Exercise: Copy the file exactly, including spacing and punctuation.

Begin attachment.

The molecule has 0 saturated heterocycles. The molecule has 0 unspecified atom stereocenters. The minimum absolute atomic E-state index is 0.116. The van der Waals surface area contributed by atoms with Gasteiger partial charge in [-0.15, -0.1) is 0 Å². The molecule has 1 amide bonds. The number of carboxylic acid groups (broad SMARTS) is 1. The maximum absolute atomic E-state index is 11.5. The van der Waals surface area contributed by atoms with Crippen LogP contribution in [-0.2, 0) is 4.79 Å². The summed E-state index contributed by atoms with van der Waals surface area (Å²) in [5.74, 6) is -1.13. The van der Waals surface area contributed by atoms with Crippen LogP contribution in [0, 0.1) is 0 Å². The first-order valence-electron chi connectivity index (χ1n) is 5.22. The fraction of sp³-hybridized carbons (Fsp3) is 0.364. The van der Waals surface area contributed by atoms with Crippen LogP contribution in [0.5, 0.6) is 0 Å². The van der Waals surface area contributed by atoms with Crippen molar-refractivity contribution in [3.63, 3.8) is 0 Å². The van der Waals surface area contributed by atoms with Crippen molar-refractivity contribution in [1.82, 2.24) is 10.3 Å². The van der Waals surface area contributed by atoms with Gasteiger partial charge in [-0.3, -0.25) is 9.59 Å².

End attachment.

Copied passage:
The molecule has 0 saturated heterocycles. The molecule has 0 unspecified atom stereocenters. The minimum absolute atomic E-state index is 0.116. The van der Waals surface area contributed by atoms with Gasteiger partial charge in [-0.15, -0.1) is 0 Å². The molecule has 1 amide bonds. The number of carboxylic acid groups (broad SMARTS) is 1. The maximum absolute atomic E-state index is 11.5. The van der Waals surface area contributed by atoms with Crippen LogP contribution in [-0.2, 0) is 4.79 Å². The summed E-state index contributed by atoms with van der Waals surface area (Å²) in [5.74, 6) is -1.13. The van der Waals surface area contributed by atoms with Crippen LogP contribution in [0, 0.1) is 0 Å². The first-order valence-electron chi connectivity index (χ1n) is 5.22. The fraction of sp³-hybridized carbons (Fsp3) is 0.364. The van der Waals surface area contributed by atoms with Crippen LogP contribution in [0.5, 0.6) is 0 Å². The van der Waals surface area contributed by atoms with Crippen molar-refractivity contribution in [3.63, 3.8) is 0 Å². The van der Waals surface area contributed by atoms with Crippen molar-refractivity contribution in [1.82, 2.24) is 10.3 Å². The van der Waals surface area contributed by atoms with Gasteiger partial charge in [-0.3, -0.25) is 9.59 Å².